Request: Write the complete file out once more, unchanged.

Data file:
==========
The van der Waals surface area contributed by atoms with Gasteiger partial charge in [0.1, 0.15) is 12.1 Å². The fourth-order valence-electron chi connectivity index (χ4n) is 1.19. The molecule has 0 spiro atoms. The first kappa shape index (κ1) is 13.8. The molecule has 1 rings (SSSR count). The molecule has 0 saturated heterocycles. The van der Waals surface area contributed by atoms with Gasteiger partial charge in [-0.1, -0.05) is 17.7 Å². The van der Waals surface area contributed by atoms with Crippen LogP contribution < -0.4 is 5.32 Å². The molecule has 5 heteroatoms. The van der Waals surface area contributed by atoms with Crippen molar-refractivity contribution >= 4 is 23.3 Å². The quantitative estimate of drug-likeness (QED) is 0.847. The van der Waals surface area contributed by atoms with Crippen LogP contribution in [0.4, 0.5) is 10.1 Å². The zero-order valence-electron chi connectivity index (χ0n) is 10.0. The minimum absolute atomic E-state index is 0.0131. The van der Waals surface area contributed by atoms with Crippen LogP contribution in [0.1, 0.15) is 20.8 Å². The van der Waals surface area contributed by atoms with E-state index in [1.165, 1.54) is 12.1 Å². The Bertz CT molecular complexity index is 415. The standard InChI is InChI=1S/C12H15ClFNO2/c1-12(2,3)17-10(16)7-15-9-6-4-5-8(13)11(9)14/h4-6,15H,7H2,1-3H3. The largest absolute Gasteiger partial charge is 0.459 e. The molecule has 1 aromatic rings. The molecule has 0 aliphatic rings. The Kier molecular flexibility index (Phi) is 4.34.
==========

The van der Waals surface area contributed by atoms with Gasteiger partial charge in [0.1, 0.15) is 12.1 Å². The fourth-order valence-electron chi connectivity index (χ4n) is 1.19. The molecule has 0 spiro atoms. The first kappa shape index (κ1) is 13.8. The molecule has 1 rings (SSSR count). The molecule has 0 saturated heterocycles. The van der Waals surface area contributed by atoms with Gasteiger partial charge in [-0.1, -0.05) is 17.7 Å². The van der Waals surface area contributed by atoms with Crippen LogP contribution < -0.4 is 5.32 Å². The molecule has 5 heteroatoms. The van der Waals surface area contributed by atoms with Crippen molar-refractivity contribution >= 4 is 23.3 Å². The quantitative estimate of drug-likeness (QED) is 0.847. The van der Waals surface area contributed by atoms with Crippen LogP contribution in [0.4, 0.5) is 10.1 Å². The zero-order valence-electron chi connectivity index (χ0n) is 10.0. The minimum absolute atomic E-state index is 0.0131. The van der Waals surface area contributed by atoms with Crippen LogP contribution in [0.1, 0.15) is 20.8 Å². The van der Waals surface area contributed by atoms with E-state index in [1.165, 1.54) is 12.1 Å². The Bertz CT molecular complexity index is 415. The standard InChI is InChI=1S/C12H15ClFNO2/c1-12(2,3)17-10(16)7-15-9-6-4-5-8(13)11(9)14/h4-6,15H,7H2,1-3H3. The largest absolute Gasteiger partial charge is 0.459 e. The molecule has 1 aromatic rings. The molecule has 0 aliphatic rings. The Kier molecular flexibility index (Phi) is 4.34.